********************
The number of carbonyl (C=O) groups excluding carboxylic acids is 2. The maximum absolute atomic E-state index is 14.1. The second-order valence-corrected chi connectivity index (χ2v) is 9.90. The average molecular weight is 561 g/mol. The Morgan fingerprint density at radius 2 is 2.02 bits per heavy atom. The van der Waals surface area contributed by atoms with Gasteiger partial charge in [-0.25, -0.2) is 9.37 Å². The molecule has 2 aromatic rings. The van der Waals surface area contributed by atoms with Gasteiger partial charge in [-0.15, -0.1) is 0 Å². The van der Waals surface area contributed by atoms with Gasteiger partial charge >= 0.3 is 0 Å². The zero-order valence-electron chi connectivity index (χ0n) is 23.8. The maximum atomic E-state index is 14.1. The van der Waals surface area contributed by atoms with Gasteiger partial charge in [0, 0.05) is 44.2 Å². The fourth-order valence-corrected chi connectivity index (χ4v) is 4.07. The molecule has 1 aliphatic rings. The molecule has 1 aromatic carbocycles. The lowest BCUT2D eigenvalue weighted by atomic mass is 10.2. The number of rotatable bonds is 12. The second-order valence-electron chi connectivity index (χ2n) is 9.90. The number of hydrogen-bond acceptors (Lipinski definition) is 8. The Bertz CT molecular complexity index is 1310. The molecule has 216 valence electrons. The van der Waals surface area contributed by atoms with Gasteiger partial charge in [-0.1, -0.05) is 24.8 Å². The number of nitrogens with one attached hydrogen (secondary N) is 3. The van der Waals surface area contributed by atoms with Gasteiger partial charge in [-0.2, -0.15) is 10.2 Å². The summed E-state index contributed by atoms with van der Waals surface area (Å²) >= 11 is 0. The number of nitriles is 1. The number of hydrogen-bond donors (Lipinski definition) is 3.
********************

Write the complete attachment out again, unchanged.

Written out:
The number of carbonyl (C=O) groups excluding carboxylic acids is 2. The maximum absolute atomic E-state index is 14.1. The second-order valence-corrected chi connectivity index (χ2v) is 9.90. The average molecular weight is 561 g/mol. The Morgan fingerprint density at radius 2 is 2.02 bits per heavy atom. The van der Waals surface area contributed by atoms with Gasteiger partial charge in [-0.25, -0.2) is 9.37 Å². The molecule has 2 aromatic rings. The van der Waals surface area contributed by atoms with Gasteiger partial charge in [-0.15, -0.1) is 0 Å². The van der Waals surface area contributed by atoms with Gasteiger partial charge >= 0.3 is 0 Å². The zero-order valence-electron chi connectivity index (χ0n) is 23.8. The maximum atomic E-state index is 14.1. The van der Waals surface area contributed by atoms with Gasteiger partial charge in [0, 0.05) is 44.2 Å². The fourth-order valence-corrected chi connectivity index (χ4v) is 4.07. The molecule has 1 aliphatic rings. The molecule has 1 aromatic carbocycles. The lowest BCUT2D eigenvalue weighted by atomic mass is 10.2. The number of rotatable bonds is 12. The second-order valence-electron chi connectivity index (χ2n) is 9.90. The number of hydrogen-bond acceptors (Lipinski definition) is 8. The Bertz CT molecular complexity index is 1310. The molecule has 216 valence electrons. The van der Waals surface area contributed by atoms with Gasteiger partial charge in [-0.1, -0.05) is 24.8 Å². The number of nitrogens with one attached hydrogen (secondary N) is 3. The van der Waals surface area contributed by atoms with Gasteiger partial charge in [-0.2, -0.15) is 10.2 Å². The summed E-state index contributed by atoms with van der Waals surface area (Å²) >= 11 is 0. The number of nitriles is 1. The number of hydrogen-bond donors (Lipinski definition) is 3.